Providence College Names 2021-22 Newman Civic Fellow
Providence College announced today that Michaela Campbell ’22 has been selected as a 2021-22 Newman Civic Fellow.
The Newman Civic Fellowship is a year-long program recognizing community-committed students who have invested time and energy toward finding solutions to social justice issues facing communities throughout the country. The students selected for the fellowship are leaders on their campuses with a demonstrated passion for improving community life and educating students on civic and social responsibility.
A public and community service studies major from Holliston, MA, Campbell personifies the fellowship’s qualities as president of the campus student organization Society Organized Against Racism, known as SOAR; as a member of the Dialogue, Inclusion, and Democracy Lab; and as an orientation leader for first-year students.
For the last two years, Campbell has worked with Sophia Academy in Providence, a middle school for girls from low-income families that provides an education grounded in social justice. She facilitated an eighth-grade seminar on social justice-based community organizing and guided students and families through the high school application process.
Campbell built relationships with students and was rewarded with a view into the lives of young women who aspire to lead change in Providence and beyond. She learned about the systemic issues they face simply in pursuing an education. The contrast between these challenges and the ones she faces as a student at a private college less than 10 miles away was eye-opening, she said.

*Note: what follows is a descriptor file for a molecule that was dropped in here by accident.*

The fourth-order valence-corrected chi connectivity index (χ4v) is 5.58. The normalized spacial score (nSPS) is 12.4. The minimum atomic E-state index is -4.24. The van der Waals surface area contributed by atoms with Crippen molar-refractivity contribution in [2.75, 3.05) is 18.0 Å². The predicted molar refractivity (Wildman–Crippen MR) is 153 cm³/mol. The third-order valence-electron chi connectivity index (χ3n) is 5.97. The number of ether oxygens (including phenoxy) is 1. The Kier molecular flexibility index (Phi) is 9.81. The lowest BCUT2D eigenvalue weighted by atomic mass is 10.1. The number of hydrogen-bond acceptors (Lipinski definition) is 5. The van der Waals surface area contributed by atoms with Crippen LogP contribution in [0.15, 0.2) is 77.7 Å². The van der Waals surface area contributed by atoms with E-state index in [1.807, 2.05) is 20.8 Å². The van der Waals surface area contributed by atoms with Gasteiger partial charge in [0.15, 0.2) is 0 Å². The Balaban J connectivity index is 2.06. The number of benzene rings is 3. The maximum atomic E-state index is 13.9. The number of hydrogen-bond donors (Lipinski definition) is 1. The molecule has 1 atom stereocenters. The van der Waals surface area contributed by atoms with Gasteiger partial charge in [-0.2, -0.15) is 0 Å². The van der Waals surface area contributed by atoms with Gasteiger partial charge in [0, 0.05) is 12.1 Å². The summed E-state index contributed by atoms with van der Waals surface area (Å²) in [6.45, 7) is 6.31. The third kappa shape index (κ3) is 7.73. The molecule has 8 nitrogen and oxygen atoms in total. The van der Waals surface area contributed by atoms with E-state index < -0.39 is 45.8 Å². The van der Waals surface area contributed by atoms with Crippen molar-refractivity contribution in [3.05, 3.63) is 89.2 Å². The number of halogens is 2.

Her work at Sophia Academy and with SOAR has allowed Campbell to recognize the means necessary to confront and dismantle the fundamental causes of injustice, such as racism and discrimination, through less tangible solutions — reflection, education, reparation, dialogue, and policy change.
She is hopeful that she will be able to enact meaningful social change through her experiences with the Newman Civic Fellowship.
“I am most looking forward to connecting with peers across the country whose values align with mine,” Campbell said. “Doing social justice work can be overwhelming, but I am grateful to have the opportunity to connect with other young change-agents across the country, to foster resilience together, and to figure out how we can keep this momentum going beyond our college careers and into the workforce.”
Through her fellowship, which starts this fall, Campbell hopes to continue to refine her skills to tackle more complicated problems, while preparing to pursue a vocation that will help make a difference in the lives of others after she graduates.
“My hope is to help change the culture of PC to one in which every single student, no matter their lived experience, is expected to use their platform to combat the systemic injustice that our BIPOC students, faculty, and neighbors of Smith Hill are facing, and in the global community more broadly,” Campbell said. “I know it may be a bit controversial, but I think it’s really important especially considering so much of my work is focused on advocacy with — and justice for — students and faculty on campus.”